Abstract

Purpose 

The aim of this study was to explore why people with Parkinson’s disease maintained attendance at a community group exercise program.

Design 

Qualitative design was used for this study.

Methods 

A purposive sample was used to recruit participants. Interviews with individual and focus groups collected narrative data that were interpreted using content analysis.

Findings 

Eighteen participants enrolled in the study. Four themes emerged: (1) changing and challenging workout; (2) gaining strength, inspiration, and knowledge and doing it among friends; (3) professionals, not amateurs; and (4) holistic lasting benefit.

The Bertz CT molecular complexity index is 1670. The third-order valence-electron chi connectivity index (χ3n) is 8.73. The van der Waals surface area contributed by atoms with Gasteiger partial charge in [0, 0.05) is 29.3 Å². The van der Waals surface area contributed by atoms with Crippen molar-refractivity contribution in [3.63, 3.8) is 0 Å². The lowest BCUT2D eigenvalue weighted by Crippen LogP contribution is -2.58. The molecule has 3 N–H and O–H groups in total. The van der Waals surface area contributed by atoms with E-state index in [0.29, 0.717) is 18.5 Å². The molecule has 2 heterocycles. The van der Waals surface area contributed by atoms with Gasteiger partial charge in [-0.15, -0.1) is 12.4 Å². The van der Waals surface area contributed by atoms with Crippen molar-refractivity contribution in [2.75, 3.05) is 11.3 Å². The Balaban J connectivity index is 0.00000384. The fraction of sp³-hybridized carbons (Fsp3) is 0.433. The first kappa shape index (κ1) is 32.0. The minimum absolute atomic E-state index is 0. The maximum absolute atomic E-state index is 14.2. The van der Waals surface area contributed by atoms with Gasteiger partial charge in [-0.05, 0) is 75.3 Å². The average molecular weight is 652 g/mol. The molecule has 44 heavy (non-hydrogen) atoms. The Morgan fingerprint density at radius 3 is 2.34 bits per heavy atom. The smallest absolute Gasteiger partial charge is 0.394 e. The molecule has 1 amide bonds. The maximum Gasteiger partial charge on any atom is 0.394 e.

Conclusions 

For the participants in this study, exercising in a group among peers in an enjoyable, varied, and challenging program that was structured, socially supportive, and supervised provided incentive for maintaining attendance.

Clinical Relevance 

Exercise is a life-long recommendation for everyone, including people with Parkinson’s diseasefor whom maintaining attendance is more challenging. The words of these participants encourage healthcare providers to consider the relevance of socialization, supervision, and structure when developing exercise programs for this population.

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